In Which Mandy Moore Redeems Herself For “trite, blah pop music” Though She Already Had Done So in 'Saved'

I was a Mandy Moore fan from the time she screamed that she was full of Christ’s love and beaned a chick with a Bible. So the admission in the third to last graf in rather moot. But it’s certainly interesting.

Mandy Moore: I struggled with depression

NEW YORK – Mandy Moore has a lot going for her, including a starring role opposite Diane Keaton in the upcoming comedy “Because I Said So.” Even so, she says she’s grappled with depression.

“A few months ago I felt really low, really sad. Depressed for no reason,” the 22-year-old actress-singer says in an interview in the February issue of Jane magazine, on newsstands Tuesday.

“I’m a very positive person, and I’ve always been glass-half-full,” she continues. “So it was like someone flipped a switch in me. I wanted to figure out why.”

Moore, newly single after high-profile relationships with actor Zach Braff and tennis standout Andy Roddick, says her recent split with Braff didn’t help matters.

“The breakup added to what I was going through, but it’s not the complete reason,” she tells the magazine. “It definitely doesn’t help if you’re already in that place … .”

Moore, who is working on a new record at a studio in Woodstock, N.Y., and feeling better for doing it, says writing songs “away from friends in L.A. or New York” is good for the soul.

“Writing has been really therapeutic,” she says of her music. “These little nuggets that have come up over the past eight months have made me look at things in a different way.”

Moore started out as a squeaky-clean teen singer and later crossed over into movies with featured roles in such films as “A Walk to Remember,” “Saved” and “American Dreamz.”

“I feel bad that people wasted their money on such trite, blah pop music,” says Moore about her earlier music.

Moore has been looking inward a lot of late.

“I’ve been going through this really crazy time in my life it’s what I imagine people fresh out of college go through,” she says. “I’m asking myself life-altering questions, like `Who am I? Where do I fit in this world? What am I doing, what do I want to do? Am I living to my full potential?'”

Say Hello To My Little Friend

A few random comments regarding some popular culture, um, thingies.

Jesscita and I watched Scarface, both for the furst time last weekend. We have been trying to expand our basic background expertise in the realm of popular culture by renting those entirely quotable movies, the ones you sort of have to have seen to actually understand The Simpsons. We didn’t like it, not much, but I have to admit, it does stick. She and I decided that it has the world’s most twisted montage evar, and that it wasn’t very nice of that man to chainsaw that other guy’s head, and that the music was wretched, and that the film never really gives you a chance to actually root for Tony Montana, you go from a mild aversion to really hating this sadistic, wacked-out bastard. We concluded that it must have been a really powerful film when it was released…something that Ebert—who apparently LOVED Scarface—confirms in his review.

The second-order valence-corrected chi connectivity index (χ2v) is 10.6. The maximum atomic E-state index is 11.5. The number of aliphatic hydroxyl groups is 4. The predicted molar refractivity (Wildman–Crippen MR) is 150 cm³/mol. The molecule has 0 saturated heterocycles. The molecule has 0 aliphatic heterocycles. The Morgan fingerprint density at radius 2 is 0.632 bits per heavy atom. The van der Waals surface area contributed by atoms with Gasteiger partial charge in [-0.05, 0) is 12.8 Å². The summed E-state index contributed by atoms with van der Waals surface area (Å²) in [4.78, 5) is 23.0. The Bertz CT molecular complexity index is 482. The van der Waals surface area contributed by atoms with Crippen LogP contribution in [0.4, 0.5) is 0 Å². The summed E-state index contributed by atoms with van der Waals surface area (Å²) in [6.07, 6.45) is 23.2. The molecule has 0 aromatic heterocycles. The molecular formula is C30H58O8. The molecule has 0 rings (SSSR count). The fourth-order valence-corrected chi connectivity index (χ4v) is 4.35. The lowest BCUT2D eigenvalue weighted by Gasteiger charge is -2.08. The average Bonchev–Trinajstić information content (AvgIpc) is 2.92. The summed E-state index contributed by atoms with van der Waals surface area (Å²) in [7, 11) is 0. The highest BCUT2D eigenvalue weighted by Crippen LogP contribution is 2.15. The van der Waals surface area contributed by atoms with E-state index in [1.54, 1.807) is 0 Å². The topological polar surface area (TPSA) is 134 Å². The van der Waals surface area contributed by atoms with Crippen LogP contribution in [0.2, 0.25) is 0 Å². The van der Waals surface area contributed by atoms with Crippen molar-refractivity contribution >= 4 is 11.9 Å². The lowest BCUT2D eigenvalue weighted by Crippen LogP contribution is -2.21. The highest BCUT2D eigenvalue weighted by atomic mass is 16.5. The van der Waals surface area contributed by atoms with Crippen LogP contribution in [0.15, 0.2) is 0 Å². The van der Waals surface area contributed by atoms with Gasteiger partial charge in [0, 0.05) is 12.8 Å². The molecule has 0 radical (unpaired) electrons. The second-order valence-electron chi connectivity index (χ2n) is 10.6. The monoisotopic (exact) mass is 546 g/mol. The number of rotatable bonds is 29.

In other news, I’m watching Idol now. Yes, I know. I’ve eschewed this idiotic show—until now, but…sweet holy crap, Ottawa, Kansas, REPRESENT! Am also watching the White Rapper Show due to its excellent host, MC “Back To The Grill Again” Serch. Propah.

Helen A.S. Popkin Gets It

Stolen from msnbc.msn.com:

Howard Sterns Sirius question is answered
Whether radio is worth around 43 cents a day was resolutely answered on Sept. 21, 2006, 256 days after “The Howard Stern Show” made its move to subscription-based Sirius Satellite Radio. Thats the day the show’s comedy writer/sidekick Artie Lange copped to snorting smack.

Langes spontaneous heroin admission wasnt the most shocking or outrageous event on The Howard Stern Show since its Jan. 9, 2006, Sirius premiere. Out of range from the Federal Communication Commissions jurisdiction, the Stern Show is now free from the astronomical indecency fines that haunted its last years on terrestrial radio. Puerile and sexually charged bits now rock the content with impunity.

During the first Sirius year, comedy writer Richard Christy had his genitals waxed on air, his howls and shrieks delighting the Stern cast and audience. Porn star Jenna Jameson inaugurated the in-studio Sybian, a saddle-like sex toy since utilized by many female guests including Blue Iris, a geriatric sex star in her own right. And Stern Show wack packers Crazy Alice and Elegant Elliot Offen phoned in their weekly football picks, spewing expletives and insults with every call.